Despite the careful set-up though, I’m not wholly convinced of the face validity of the results. The authors claim that daily cannabis use among men has a large effect on becoming homeless – as large an effect as having separated parents – which seems implausible to me. Cannabis use can cause psychological dependency but I can’t see people choosing it over having a home as they might with something like heroin. The authors also claim that homelessness doesn’t really have an effect on cannabis use among men because the estimated effect is “relatively small” (it is the same order of magnitude as the reverse causal effect) and only “marginally significant”. Interpreting these results in the context of cannabis use would then be difficult, though. The paper provides much additional material of interest. However, the conclusion that regular cannabis use, all else being equal, has a “strong effect” on male homelessness, seems both difficult to conceptualise and not in keeping with the messiness of the data and complexity of the empirical question.

How could health care be anything other than high quality? The Lancet: Global Health [PubMed] Published 5th September 2018

Tedros Adhanom Ghebreyesus, or Dr Tedros as he’s better known, is the head of the WHO. This editorial was penned in response to the recent Lancet Commission on Health Care Quality and related studies (see this round-up). However, I was critical of these studies for a number of reasons, in particular, the conflation of ‘quality’ as we normally understand it and everything else that may impact on how a health system performs. This includes resourcing, which is obviously low in poor countries, availability of labour and medical supplies, and demand side choices about health care access. The empirical evidence was fairly weak; even in countries like in the UK in which we’re swimming in data we struggle to quantify quality. Data are also often averaged at the national level, masking huge underlying variation within-country. This editorial is, therefore, a bit of an empty platitude: of course we should strive to improve ‘quality’ – its goodness is definitional. But without a solid understanding of how to do this or even what we mean when we say ‘quality’ in this context, we’re not really saying anything at all. Proposing that we need a ‘revolution’ without any real concrete proposals is fairly meaningless and ignores the massive strides that have been made in recent years. Delivering high-quality, timely, effective, equitable, and integrated health care in the poorest settings means more resources. Tinkering with what little services already exist for those most in need is not going to produce a revolutionary change. But this strays into political territory, which UN organisations often flounder in.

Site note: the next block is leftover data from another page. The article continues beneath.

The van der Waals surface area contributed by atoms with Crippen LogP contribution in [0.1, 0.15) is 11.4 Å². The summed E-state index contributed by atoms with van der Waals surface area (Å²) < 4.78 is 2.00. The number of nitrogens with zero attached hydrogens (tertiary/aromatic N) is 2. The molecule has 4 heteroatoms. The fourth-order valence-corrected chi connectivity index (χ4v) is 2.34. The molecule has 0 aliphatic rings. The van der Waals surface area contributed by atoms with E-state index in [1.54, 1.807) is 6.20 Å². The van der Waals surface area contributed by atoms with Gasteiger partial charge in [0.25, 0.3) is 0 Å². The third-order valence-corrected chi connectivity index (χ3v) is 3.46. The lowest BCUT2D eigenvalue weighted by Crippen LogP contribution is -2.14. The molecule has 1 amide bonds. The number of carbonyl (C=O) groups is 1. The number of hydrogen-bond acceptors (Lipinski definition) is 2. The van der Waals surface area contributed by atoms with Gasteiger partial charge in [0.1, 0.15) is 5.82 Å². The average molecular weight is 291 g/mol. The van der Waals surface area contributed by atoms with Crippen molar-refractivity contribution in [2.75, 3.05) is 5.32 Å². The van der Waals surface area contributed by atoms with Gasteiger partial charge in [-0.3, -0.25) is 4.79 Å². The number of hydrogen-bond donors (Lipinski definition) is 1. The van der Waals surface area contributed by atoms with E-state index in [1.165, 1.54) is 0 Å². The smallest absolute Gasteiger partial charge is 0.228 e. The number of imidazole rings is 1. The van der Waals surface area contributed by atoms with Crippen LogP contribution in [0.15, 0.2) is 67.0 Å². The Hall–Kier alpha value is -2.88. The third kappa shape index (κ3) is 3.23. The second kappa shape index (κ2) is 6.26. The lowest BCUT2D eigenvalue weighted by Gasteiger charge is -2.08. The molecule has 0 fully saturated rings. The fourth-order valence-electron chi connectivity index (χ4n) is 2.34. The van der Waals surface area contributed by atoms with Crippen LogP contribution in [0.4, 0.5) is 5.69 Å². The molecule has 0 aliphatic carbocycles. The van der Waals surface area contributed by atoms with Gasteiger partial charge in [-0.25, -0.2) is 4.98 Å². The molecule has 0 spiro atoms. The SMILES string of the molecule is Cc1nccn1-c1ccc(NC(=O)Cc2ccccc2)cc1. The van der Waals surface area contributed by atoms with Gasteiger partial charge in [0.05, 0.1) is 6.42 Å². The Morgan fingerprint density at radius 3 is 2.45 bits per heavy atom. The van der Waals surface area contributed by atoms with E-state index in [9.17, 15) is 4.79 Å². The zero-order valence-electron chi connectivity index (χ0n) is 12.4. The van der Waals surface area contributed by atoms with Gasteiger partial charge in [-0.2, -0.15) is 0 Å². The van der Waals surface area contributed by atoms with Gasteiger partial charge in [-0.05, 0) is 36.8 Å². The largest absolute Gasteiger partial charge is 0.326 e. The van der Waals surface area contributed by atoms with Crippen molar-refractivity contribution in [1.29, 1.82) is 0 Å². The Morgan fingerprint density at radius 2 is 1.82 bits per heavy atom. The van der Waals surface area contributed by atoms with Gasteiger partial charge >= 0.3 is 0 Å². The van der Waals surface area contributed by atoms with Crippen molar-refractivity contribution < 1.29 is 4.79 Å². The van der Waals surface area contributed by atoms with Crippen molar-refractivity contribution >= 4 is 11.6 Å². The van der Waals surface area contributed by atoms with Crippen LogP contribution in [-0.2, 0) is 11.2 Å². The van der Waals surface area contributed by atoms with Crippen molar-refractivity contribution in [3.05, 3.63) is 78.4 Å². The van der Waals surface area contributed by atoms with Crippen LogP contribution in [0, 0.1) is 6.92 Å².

Editorial: Statistical flaws in the teaching excellence and student outcomes framework in UK higher education. Journal of the Royal Statistical Society: Series A Published 21st September 2018

As a final note for our academic audience, we give you a statement on the Teaching Excellence Framework (TEF). For our non-UK audience, the TEF is a new system being introduced by the government, which seeks to introduce more of a ‘market’ in higher education by trying to quantify teaching quality and then allowing the best-performing universities to charge more. No-one would disagree with the sentiment that improving higher education standards is better for students and teachers alike, but the TEF is fundamentally statistically flawed, as discussed in this editorial in the JRSS.

Some key points of contention are: (i) TEF doesn’t actually assess any teaching, such as through observation; (ii) there is no consideration of uncertainty about scores and rankings; (iii) “The benchmarking process appears to be a kind of poor person’s propensity analysis” – copied verbatim as I couldn’t have phrased it any better; (iv) there has been no consideration of gaming the metrics; and (v) the proposed models do not reflect the actual aims of TEF and are likely to be biased. Economists will also likely have strong views on how the TEF incentives will affect institutional behaviour. But, as Michael Gove, the former justice and education secretary said, Britons have had enough of experts.